Research shows us that the best way to invoke the Challenge Response is to change the way we think about stress.
We need to see that stress brings awareness to things that we care about, it provides energy as a way to motivate us, and it can help us learn important information and strategies for future challenges.Click to tweet
According to psychologist and researcher Alia Crum, there is a three-step process to help switch to a “stress helps” mindset:
- Acknowledge stress when you experience it and notice how it impacts you psychologically and physically.
- Recognize that stress is a response to something you care about. We don’t get stressed over things that we don’t care about.
- Make use of the energy stress gives you. Utilize the energy in a productive way.
As a leader, helping your team invoke the Challenge Response during difficult times is critical to creativity, productivity and resiliency. Connect the current stressor with the bigger picture. How is it connected to the goals and values of the team and the organization? When you take this view, work doesn’t necessarily become less stressful, but it can become more meaningful. Seeing both the good and bad in the situation moves your team out of the threat response and into the challenge response. Build in down time to replenish the energy being used by the Challenge Response. Encourage breaks and monitor overtime.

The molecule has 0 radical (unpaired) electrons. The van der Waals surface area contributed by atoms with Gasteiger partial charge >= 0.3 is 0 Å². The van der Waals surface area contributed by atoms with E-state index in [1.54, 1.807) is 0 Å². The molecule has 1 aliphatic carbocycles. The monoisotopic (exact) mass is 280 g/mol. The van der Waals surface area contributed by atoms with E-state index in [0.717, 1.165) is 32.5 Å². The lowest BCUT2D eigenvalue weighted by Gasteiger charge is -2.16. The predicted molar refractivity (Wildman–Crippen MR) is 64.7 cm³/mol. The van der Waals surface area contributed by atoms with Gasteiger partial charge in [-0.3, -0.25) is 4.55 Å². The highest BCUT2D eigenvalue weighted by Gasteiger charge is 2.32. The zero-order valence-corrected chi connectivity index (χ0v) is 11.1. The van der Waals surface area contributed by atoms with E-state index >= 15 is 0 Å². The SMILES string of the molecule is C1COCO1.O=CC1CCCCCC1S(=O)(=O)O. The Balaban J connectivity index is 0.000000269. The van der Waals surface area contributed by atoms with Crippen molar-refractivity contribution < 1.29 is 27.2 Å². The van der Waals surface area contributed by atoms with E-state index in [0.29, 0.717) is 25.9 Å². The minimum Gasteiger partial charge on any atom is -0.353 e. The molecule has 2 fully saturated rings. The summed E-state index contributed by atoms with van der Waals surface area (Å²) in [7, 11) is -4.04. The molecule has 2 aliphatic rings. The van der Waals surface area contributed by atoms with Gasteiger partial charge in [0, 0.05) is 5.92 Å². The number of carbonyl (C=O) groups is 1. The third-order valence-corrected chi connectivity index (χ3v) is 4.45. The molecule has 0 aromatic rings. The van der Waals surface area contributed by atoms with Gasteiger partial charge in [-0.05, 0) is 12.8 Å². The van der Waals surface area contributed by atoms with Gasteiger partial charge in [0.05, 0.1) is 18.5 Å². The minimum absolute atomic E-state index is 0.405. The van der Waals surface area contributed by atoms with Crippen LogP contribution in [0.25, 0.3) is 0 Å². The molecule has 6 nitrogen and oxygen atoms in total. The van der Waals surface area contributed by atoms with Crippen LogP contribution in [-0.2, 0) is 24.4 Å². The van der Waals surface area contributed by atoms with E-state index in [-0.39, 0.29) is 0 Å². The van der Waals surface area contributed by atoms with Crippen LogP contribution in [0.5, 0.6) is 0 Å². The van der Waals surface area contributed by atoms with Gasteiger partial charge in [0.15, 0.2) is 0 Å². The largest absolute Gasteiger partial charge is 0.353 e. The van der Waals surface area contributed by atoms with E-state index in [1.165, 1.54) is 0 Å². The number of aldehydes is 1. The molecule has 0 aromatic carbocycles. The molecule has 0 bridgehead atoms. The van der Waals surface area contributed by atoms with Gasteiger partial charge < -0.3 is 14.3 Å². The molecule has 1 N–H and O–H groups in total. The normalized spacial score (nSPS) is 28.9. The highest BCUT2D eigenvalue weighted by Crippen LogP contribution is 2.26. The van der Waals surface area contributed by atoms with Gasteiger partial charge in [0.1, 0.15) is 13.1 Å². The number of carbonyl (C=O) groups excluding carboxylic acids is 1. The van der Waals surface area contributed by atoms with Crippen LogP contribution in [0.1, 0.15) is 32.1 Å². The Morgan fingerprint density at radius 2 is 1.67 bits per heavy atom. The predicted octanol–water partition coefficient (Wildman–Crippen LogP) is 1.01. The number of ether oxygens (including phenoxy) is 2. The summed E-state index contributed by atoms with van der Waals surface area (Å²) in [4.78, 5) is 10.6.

Tend and Befriend Response
Stress doesn’t only motivate self-protection through the Fight and Flight Response. It can also unleash the instinct to protect the tribe. In a stressful situation, the Tend and Befriend Response releases oxytocin that helps us to build social bonds, provide motivation, increase intuition and reduce fear. It counterbalances our basic survival instinct to avoid harm. It is a biological state engineered to reduce fear and increase hope.
The impulse to connect is both a natural response to stress and one of the most important sources of resilience.Click to tweet
Any time you choose to help others, you activate this state. We can utilize this response by connecting with those around us, supporting others in need and by working towards bigger than self goals. Providing mentors, team events and volunteering projects can create a supportive community that reduces the risk of burnout and other negative reactions to stress. By focusing on others, we move out of fear and into courage and hope.
As a leader, we need to understand that our teams have more available to them than just the Fight and Flight Response when responding to stressful situations. We can help our teams utilize their Challenge Response and their Tend and Befriend Response as a resource that helps them to navigate their way through the daily stressors at work and reduces the negative impact of stress. When utilized appropriately, we help our teams to become smarter, stronger, more courageous, happier, healthier, and more resilient.
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If you have some strategies to share – comment on this posting!